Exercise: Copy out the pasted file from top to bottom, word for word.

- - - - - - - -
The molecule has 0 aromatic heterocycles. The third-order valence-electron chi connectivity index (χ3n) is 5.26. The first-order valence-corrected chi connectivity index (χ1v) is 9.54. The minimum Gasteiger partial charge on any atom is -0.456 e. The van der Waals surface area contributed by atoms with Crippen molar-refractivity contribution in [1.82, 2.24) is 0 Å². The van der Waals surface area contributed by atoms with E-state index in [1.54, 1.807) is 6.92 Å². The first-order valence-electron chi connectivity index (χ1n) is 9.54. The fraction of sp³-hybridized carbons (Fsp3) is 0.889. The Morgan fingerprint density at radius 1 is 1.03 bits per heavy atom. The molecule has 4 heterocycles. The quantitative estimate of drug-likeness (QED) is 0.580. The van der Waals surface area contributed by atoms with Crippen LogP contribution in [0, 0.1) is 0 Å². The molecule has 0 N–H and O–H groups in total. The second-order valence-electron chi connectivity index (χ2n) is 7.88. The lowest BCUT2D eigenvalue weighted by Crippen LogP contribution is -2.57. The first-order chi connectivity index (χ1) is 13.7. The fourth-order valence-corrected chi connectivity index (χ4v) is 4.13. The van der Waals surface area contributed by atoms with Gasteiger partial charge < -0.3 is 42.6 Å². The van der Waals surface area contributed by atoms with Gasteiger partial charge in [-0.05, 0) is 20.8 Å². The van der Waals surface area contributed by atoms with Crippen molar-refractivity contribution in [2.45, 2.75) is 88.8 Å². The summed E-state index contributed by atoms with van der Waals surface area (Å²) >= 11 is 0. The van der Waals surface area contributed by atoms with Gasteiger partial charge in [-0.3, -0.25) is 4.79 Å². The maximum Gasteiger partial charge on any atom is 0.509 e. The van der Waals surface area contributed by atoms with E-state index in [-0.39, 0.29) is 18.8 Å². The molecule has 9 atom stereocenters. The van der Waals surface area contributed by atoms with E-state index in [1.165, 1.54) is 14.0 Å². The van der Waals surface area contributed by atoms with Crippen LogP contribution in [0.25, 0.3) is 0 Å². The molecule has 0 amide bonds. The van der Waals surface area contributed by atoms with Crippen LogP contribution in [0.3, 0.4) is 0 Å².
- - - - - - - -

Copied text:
The molecule has 0 aromatic heterocycles. The third-order valence-electron chi connectivity index (χ3n) is 5.26. The first-order valence-corrected chi connectivity index (χ1v) is 9.54. The minimum Gasteiger partial charge on any atom is -0.456 e. The van der Waals surface area contributed by atoms with Crippen molar-refractivity contribution in [1.82, 2.24) is 0 Å². The van der Waals surface area contributed by atoms with E-state index in [1.54, 1.807) is 6.92 Å². The first-order valence-electron chi connectivity index (χ1n) is 9.54. The fraction of sp³-hybridized carbons (Fsp3) is 0.889. The Morgan fingerprint density at radius 1 is 1.03 bits per heavy atom. The molecule has 4 heterocycles. The quantitative estimate of drug-likeness (QED) is 0.580. The van der Waals surface area contributed by atoms with Crippen LogP contribution in [0, 0.1) is 0 Å². The molecule has 0 N–H and O–H groups in total. The second-order valence-electron chi connectivity index (χ2n) is 7.88. The lowest BCUT2D eigenvalue weighted by Crippen LogP contribution is -2.57. The first-order chi connectivity index (χ1) is 13.7. The fourth-order valence-corrected chi connectivity index (χ4v) is 4.13. The van der Waals surface area contributed by atoms with Gasteiger partial charge < -0.3 is 42.6 Å². The van der Waals surface area contributed by atoms with Gasteiger partial charge in [-0.05, 0) is 20.8 Å². The van der Waals surface area contributed by atoms with Crippen molar-refractivity contribution in [2.45, 2.75) is 88.8 Å². The summed E-state index contributed by atoms with van der Waals surface area (Å²) >= 11 is 0. The van der Waals surface area contributed by atoms with Gasteiger partial charge in [-0.3, -0.25) is 4.79 Å². The maximum Gasteiger partial charge on any atom is 0.509 e. The van der Waals surface area contributed by atoms with E-state index in [-0.39, 0.29) is 18.8 Å². The molecule has 9 atom stereocenters. The van der Waals surface area contributed by atoms with E-state index in [1.165, 1.54) is 14.0 Å². The van der Waals surface area contributed by atoms with Crippen LogP contribution in [0.25, 0.3) is 0 Å². The molecule has 0 amide bonds. The van der Waals surface area contributed by atoms with Crippen LogP contribution in [0.3, 0.4) is 0 Å².